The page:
A ONE day training on Rejuvenation Techniques on Arabica Coffee and Composting Methods was slated last February 12 in La Trinidad, Benguet.

The training was for the benefit of Arabica growers in the municipality.

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The Cordillera Integrated Agriculture Research Center (CIARC); the Planning Monitoring and Evaluation Division (PMED) and the GMA High Value Commercial Crops (HVCC) sector of the DA-RFU-CAR organized the training.

The Department of Agriculture prioritized this commodity under the High Value Commercial Crops Program due to its investment bankability in the region.

Arabica coffee is now in demand, said Andrew Cawa, president and organizer of the Balangbang Coffee Growers Association (BACOGA).

He revealed coffee enthusiasts and traders from the USA have posted their orders to import Arabica coffee beans; thus the need for the association members to double their coffee production to be able to meet the requirement needed by these foreign investors.

Cawa said the demand will be met if members will plant new coffee seedlings and rejuvenate the old trees or on productive plants.

Aside from Arabica coffee, Balangbang is also into potted flowers production; cutflowers, vegetables such as broccoli; petchay, Baguio beans and sayote.

Cawa further said the sayote production is under the sayote association in the area and being brought directly from the farm, which demanded a higher and stable price of the commodity.

During the program, Doctor Magdalena Wanawan, Chief of the CIARC brought kilos of vermiculture compost to show coffee farmers the importance and benefits of using organic fertilizer.

Vermiculture is the process of using earthworms to decompose organic materials into usable vermin-compost or worm casting.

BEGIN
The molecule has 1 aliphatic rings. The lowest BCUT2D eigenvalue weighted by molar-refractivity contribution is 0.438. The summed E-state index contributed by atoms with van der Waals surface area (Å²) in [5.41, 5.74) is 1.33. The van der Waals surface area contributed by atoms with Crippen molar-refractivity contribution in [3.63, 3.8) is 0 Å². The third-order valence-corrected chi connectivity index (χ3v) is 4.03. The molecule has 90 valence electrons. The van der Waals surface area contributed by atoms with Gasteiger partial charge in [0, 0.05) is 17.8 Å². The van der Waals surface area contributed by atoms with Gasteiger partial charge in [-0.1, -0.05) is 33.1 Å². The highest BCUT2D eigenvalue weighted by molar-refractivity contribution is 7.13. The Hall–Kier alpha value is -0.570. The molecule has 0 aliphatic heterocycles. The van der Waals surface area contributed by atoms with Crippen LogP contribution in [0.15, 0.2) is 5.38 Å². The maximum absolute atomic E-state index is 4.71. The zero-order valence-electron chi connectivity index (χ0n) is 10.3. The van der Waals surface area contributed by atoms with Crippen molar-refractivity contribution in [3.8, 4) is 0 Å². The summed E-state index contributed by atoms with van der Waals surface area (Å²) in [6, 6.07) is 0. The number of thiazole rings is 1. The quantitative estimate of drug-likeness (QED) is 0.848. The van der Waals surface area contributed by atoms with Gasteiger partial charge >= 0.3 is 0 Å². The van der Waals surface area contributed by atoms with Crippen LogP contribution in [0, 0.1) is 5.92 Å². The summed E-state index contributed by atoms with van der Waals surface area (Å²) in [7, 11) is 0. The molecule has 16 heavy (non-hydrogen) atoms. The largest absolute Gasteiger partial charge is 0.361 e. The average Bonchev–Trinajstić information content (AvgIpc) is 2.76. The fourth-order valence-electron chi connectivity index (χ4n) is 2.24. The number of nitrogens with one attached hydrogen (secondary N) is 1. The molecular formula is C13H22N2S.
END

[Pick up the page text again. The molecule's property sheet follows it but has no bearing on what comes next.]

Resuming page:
Wanawan added vermiculture combats environmental stress since earthworms consume huge quantities of decomposed litter, manure and other organic matters deposited in the soil.

She further said earthworms play an important role in the food chain and are detectives for soil pollutants.

During the training, Renato Dingwas, a farmer entrepreneur demonstrated the way to compost biodegradable waste materials to produce organic fertilizer.

Dingwas had been a resource person of the DA whenever the department goes to the provinces to conduct trainings.

According to Dingwas, a good compost will consist of banana stalks, leaves and of peelings, which provides moisture to the compost; sunflower leaves; vegetables by – products; kitchen refuse; alnus leaves which gives fiber and nitrogen to the soil, grass and weeds which are easy to decay, water, garden soil and earthworms (vermi) if available.

Meanwhile, Susan D. Balanza, Chief of the PMED said Balangbang is a good pilot area for organically grown coffee because coffee planters are clustered in the area.

Balanza said coffee production will give extra income to coffee growers. She likewise revealed the Regional Development Council (RDC) headed by the National Economic and Development (Neda) gave some money to the DA RFU CAR for Arabica coffee production.

Aside from vermi-composting, a grass shredder worth P42,000 was awarded to Bacoga to hasten composting procedures.

Balanza said other equipments such as coffee hullers will follow if their project will be maintained and succeed.

In the meantime, Leo Balagot, a coffee expert from Bureau of Plant Industry (BNCRDC-BPI) conducted actual demonstration on how to rejuvenate old coffee trees in the area and to sow new coffee seeds for better growth and expansion of their coffee production project.

Balanza added interested coffee growers can come to the regional office for assistance. (Alice Tabuno)